Otis Milburn (Asa Butterfield) was in way over his head when he first developed a crush on the effortlessly cool older girl Maeve (Emma Mackey), but love (and sex!) can be weird. By the end of Season 1, that crush had flipped, and by the end of Season 2 Otis finally told her about it, only to have his voicemail deleted by a jealous boyfriend. But Season 3 gave these horny, crazy kids a chance when they finally sort through their poor communication and kiss while stranded at a gas station during a school trip (naturally, the bus arrives at this exact moment). Otis and Maeve making being together look easy compared to some of the couples on this list, but they face their own challenges before the season’s end.
A kiss in the season finale and the coveted fake-dating trope? “Brooklyn Nine-Nine” did it all with Jake (Andy Samberg) and Amy (Melissa Fumero), who spend a lot of the Season 2 finale kissing while pretending to be a couple. When they find out that Captain Holt (Andre Braugher) will be leaving the precinct, they steal a moment alone to decompress and process the news. Confused, distracted, and still heady from all that prior kissing, they kiss for real — as Jake and Amy — but before they can unpack that, they’re called out to meet the new captain. After years of teasing and tension, this one episode and kiss were all it took for these two to realize they want to be together (even if fans knew it way sooner).
It’s safe to say that “Abbott Elementary” draws on a lot of what worked on “The Office,” from its mockumentary format to slow-burn workplace romance to director Randall Einhorn working his magic behind the camera. That extends to its epic first kiss, which shares key similarities with Jim and Pam’s: A work event, a little booze, and a stolen moment alone in a place where they find comfort. Jim and Pam first kissed in the Season 2 (another similarity!) finale “Casino Night,” but things were always tricky with Pam engaged to Roy. Jim tells her out on the street that he’s in love with her, and a shocked Pam says that she cherishes their friendship — but Jim shakes his head. “I don’t want to do that,” he says. “I want to be more than that.” They part ways, heartbroken, with Pam seeking refuge inside the office itself. A few minutes later, while she’s on the phone, Jim walks in, kisses her, and leaves without a word.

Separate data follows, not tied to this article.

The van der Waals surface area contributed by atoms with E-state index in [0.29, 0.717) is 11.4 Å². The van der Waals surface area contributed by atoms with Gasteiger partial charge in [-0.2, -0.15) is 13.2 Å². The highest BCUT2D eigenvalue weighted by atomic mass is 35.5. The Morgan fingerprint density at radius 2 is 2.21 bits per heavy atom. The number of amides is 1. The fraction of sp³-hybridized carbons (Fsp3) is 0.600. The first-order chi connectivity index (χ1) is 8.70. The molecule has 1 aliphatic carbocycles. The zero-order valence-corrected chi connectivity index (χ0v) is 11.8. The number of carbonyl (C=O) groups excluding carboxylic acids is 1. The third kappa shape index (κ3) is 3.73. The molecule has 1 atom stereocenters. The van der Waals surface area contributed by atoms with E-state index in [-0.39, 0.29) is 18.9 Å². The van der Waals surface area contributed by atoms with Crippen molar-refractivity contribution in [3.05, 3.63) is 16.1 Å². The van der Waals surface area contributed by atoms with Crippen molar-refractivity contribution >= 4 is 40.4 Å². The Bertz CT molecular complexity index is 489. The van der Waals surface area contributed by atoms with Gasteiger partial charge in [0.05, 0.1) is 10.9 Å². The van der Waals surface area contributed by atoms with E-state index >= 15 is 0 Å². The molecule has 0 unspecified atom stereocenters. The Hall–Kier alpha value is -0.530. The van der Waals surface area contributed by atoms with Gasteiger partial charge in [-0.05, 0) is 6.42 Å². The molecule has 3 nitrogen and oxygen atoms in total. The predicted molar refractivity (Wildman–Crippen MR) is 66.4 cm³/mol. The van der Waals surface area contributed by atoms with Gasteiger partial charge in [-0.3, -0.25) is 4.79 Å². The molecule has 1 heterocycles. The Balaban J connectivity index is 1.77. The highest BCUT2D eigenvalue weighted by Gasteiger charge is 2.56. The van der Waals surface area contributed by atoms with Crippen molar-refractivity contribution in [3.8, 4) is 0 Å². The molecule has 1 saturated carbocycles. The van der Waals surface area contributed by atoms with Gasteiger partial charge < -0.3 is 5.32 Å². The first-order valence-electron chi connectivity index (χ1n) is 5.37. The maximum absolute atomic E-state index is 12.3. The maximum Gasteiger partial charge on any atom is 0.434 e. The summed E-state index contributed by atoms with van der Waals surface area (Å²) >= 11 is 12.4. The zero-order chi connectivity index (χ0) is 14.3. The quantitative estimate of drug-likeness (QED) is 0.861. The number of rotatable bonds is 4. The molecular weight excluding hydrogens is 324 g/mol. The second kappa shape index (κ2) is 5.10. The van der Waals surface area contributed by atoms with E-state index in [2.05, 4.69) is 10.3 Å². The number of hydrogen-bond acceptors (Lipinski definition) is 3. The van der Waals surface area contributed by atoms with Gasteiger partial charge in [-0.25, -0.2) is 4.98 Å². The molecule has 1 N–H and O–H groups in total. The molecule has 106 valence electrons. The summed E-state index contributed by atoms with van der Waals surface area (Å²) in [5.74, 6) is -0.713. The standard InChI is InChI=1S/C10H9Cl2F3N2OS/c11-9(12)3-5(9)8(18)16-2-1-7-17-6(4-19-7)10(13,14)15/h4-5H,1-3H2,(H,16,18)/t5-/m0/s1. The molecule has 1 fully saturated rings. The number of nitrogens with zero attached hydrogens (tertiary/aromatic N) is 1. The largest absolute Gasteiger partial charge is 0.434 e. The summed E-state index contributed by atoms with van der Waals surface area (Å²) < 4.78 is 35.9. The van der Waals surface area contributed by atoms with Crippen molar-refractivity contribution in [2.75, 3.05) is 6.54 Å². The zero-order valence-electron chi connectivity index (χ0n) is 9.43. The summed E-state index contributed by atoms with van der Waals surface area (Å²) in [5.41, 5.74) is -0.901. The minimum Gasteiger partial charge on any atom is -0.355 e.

If you had told TV fans in 2022 that one of the year’s ride-or-die couples would include the pirate Blackbeard and another man, they’d have some questions. But Taika Waititi’s comedy about gentleman pirates won over millions with its softness, nothing moreso than the unexpected love that blooms between Stede (Rhys Darby) and Blackbeard (Waititi) — or as he’d rather be known, Ed. In one of their stirring bonding moments, Stede and Ed share what makes them happy, which it turns out is each other. “I reckon what makes Ed happy is you,” Ed says. Stede smiles, and that’s all he needs; before he can reply, Ed is kissing him. “You make Stede happy,” Stede whispers afterward. What’s real life compared to a pirate’s life — but what’s a pirate’s life compared to sailing off into the sunset with the love of your life?